I have some huge plans that are progressing without a definitive timeline, but Sky Tavern in Reno is a non-profit ski resort where I am going to build the majority of it. I have a lot of goals that aren’t finding backing so it’s looking like I’m going to have to fund it myself. Shooting for a few more records on this project.
For contests, it’s pretty much Fest, The Crankworx World Tour and Rampage. There are so many contests out there now, but these are the ones I really care about. Crankworx has Best Whip, Speed and Style, Pumptrack and Slopestyle so it’s a lot of competition for me. Trying to get in a few DH and Slalom races at Mammoth for Nationals and Kamikaze games, too.Now that the dust has settled (pun intended) on last year's Rampage, How are you feeling about how things went down with your run? Will we see you there this year?
I was so heartbroken last year. A lot of people saw me tearing up in the rider lounge after the first runs, but thought it was because of the judging. It was because I had just heard one of my longest riding buddies is in a helicopter and can’t feel his legs. There were so many horrendous instances that week far beyond anything people were writing articles about.
The focus keeps being directed at the risk level. We knew the inherent danger; that’s not the problem! Red Bull deservingly took a lot of backlash after last year's Rampage, but they took necessary actions and held a meeting with top riders, media and organizers to ensure the event will not only go on, but improve. Everyone left the meetings happy and if they come through on their word 2016 should be the best Rampage yet.What changes need to take place in order for Rampage to continue? Has there been any resolve between the riders and promoters as far as rider safety, practice time, compensation, etc?
We were being treated poorly and disrespected. The biggest change the public will notice is a far condensed rider field. There were too many people out there. There will be a mandatory rest day before the last few days of practice, as well. The rest is more behind the scenes pertinent to medical protocol, POV footage, etc... What single trick or feature from another rider stood out to you most from last year's event?
Nico Vink went insanely big on that drop. Paul flipped the 60 foot plus canyon gap up top behind the ridge, Semenuk did the cleanest switch 3 drop on a big bike ever and T Mac tee’d up the “El presidente” drop! Andreu spun the giant hip on the ridge, R-Dogg and KJ spun the big YT ramp, Paul and Genon did the mega drop and Strait 'no-handered' the huge drop. Oh, and Aggy put on a steeze clinic... Sorge and Claw’s drop up top... There is way too much that went on.
The level of risk also seems to be at an all-time high for that event, with riders basically putting their lives and bodies on the line to even have a shot at top 10. At what point do you say, "It's not worth it". Where do you draw the line?
|I have some huge plans..." - Cam Zink|
When you’re not having fun anymore. Plain and simple. The time leading up to it is stressful and we all pay the price every now and then, but if you wanna play the game you can’t cry when the game plays you.
Landing your run is the sickest thing in the world and the most fun; worth the struggle. I’ll stop when the risk isn’t worth the uncontrollable ear to ear smile at the bottom of a line.Most of the major events you've been in seem like extremely high-stress environments. How do you manage to block that out and perform under pressure?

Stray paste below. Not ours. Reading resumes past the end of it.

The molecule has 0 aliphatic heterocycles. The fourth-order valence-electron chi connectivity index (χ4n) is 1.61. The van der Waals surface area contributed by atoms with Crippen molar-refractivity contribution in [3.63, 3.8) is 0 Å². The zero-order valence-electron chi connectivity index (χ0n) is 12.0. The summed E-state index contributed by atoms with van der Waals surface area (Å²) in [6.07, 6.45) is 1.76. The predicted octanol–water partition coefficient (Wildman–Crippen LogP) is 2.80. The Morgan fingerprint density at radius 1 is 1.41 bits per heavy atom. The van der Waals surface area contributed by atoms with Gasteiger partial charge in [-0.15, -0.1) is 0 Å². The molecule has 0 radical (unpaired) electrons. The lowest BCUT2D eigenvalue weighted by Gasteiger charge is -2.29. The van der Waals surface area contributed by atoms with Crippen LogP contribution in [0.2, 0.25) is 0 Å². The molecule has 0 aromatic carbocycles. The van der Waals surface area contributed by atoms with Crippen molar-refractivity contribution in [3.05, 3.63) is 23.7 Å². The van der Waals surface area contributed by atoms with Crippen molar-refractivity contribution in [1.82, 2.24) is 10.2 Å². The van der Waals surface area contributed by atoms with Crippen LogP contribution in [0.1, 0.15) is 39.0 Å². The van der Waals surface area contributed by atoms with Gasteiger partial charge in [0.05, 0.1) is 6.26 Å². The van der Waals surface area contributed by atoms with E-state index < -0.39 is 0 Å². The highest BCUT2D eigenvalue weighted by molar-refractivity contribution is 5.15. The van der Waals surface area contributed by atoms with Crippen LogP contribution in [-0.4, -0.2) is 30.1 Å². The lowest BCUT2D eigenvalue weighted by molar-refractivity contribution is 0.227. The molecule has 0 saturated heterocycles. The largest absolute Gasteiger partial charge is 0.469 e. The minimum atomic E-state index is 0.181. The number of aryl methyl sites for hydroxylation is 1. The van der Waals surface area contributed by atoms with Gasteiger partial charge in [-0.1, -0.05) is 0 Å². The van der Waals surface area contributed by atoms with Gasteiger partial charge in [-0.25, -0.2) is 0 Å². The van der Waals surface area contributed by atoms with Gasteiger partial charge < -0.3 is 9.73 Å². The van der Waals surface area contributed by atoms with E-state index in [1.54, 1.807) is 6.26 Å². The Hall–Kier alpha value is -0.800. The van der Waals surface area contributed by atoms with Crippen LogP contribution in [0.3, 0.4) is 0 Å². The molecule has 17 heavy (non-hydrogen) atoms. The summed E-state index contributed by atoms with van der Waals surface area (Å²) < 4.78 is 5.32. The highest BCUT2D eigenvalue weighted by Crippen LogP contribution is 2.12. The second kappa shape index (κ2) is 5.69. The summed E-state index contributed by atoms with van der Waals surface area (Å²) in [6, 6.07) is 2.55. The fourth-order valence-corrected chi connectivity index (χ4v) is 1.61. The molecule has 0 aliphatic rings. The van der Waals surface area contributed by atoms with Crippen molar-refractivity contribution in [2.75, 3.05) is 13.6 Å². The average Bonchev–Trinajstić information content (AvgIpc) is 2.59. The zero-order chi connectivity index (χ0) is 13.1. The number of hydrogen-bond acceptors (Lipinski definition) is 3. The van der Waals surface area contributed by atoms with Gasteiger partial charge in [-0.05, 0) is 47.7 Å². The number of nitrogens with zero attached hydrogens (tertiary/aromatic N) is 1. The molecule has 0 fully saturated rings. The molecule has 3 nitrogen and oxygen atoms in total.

Focus on the task at hand and remember if you are thinking about anything else you are putting yourself in more danger. Focus, focus, focus. Tell us a bit about where your motivation comes from these days compared to your past?
I love the triumph and thrill of the gamble, but I just love riding my bike. The better you get, the more fun it is. The further you go, the better places and bikes you get to ride.
I am fortunate that I get to ride the sickest bikes at the sickest places, with my friends who happen to be the best riders. I live for it. With my daughter, wife, friends and Mountain Biking, I am a happy boy.What is the ultimate reward or pay-off?
Living up to my potential. Notice any similarities here?How are you doing, juggling family life and your huge workload? Any plans for more kids on the way? I'm sure the future generation would love to see a few more Zink's shredding bikes!
Well, hopefully, the next baby is a boy so that there is a little man in the family. If it’s another girl that’ll prob be the end of our procreating because the only way to have three girls is to start with two. I love my daughter more than I could have ever imagined, but three girls plus my wife might be the end of me, ha-ha.Everyone loves a good trail dog. How's your four-legged companion doing these days? Has he been ripping the trails with you? Got any good Zader stories for us?
Zader is getting too old for the rocky Nevada trails, he walks down some of the trails he used to YOLO his paws right off, but he still rips at 7. He has been in a lot of videos, but my favorite clip of him ever is in Sage’s Lemonade and DuckTape Stuffs
video where he pre-hops a giant five-foot roller and belly/wiener scrubs the top of it all stretched out in slow-mo ha-ha. So sick. Best and worst part about living in Reno, Nevada?
Wind. Sometimes it’s so nice outside, but you can’t ride because of the wind. You can’t always plan on it settling down in the afternoon so if I have to ride jumps to get ready for a contest or something I’m forced to get after it in the morning, which sucks. DH, Trail or anything else rules in the morning, but jumps should be an afternoon thing.That should do it for now Cam... any thanks or shout-outs?
Thank you to my loving wife, Amanda for being my biggest supporter and the best Mother to our Daughter, Ayla. My parents for buying me bikes and taking me to races all those years. My brother for being huge. Brad and Mark for holding it down at the office. Markus and Willy at YT for taking a chance and letting me run YT USA. Colby at ODI, who manufactures all Sensus grips in Southern California. And my sponsors who enable me to live the greatest life I could imagine:
SRAM/ Rock Shox
Troy Lee Designs